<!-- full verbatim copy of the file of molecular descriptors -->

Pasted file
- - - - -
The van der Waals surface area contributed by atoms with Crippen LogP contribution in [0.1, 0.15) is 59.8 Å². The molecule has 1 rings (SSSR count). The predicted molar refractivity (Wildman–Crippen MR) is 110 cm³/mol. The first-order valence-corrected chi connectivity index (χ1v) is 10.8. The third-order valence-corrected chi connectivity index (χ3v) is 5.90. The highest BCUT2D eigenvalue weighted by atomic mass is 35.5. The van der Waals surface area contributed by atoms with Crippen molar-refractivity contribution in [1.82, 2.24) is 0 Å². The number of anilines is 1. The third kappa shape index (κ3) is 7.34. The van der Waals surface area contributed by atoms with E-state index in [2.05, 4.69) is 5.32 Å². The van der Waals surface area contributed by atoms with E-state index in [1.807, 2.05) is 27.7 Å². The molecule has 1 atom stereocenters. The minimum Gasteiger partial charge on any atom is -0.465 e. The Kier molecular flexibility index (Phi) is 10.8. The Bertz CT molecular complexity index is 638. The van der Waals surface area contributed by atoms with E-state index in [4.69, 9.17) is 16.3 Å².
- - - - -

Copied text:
The van der Waals surface area contributed by atoms with Crippen LogP contribution in [0.1, 0.15) is 59.8 Å². The molecule has 1 rings (SSSR count). The predicted molar refractivity (Wildman–Crippen MR) is 110 cm³/mol. The first-order valence-corrected chi connectivity index (χ1v) is 10.8. The third-order valence-corrected chi connectivity index (χ3v) is 5.90. The highest BCUT2D eigenvalue weighted by atomic mass is 35.5. The van der Waals surface area contributed by atoms with Crippen molar-refractivity contribution in [1.82, 2.24) is 0 Å². The number of anilines is 1. The third kappa shape index (κ3) is 7.34. The van der Waals surface area contributed by atoms with E-state index in [2.05, 4.69) is 5.32 Å². The van der Waals surface area contributed by atoms with E-state index in [1.807, 2.05) is 27.7 Å². The molecule has 1 atom stereocenters. The minimum Gasteiger partial charge on any atom is -0.465 e. The Kier molecular flexibility index (Phi) is 10.8. The Bertz CT molecular complexity index is 638. The van der Waals surface area contributed by atoms with E-state index in [4.69, 9.17) is 16.3 Å².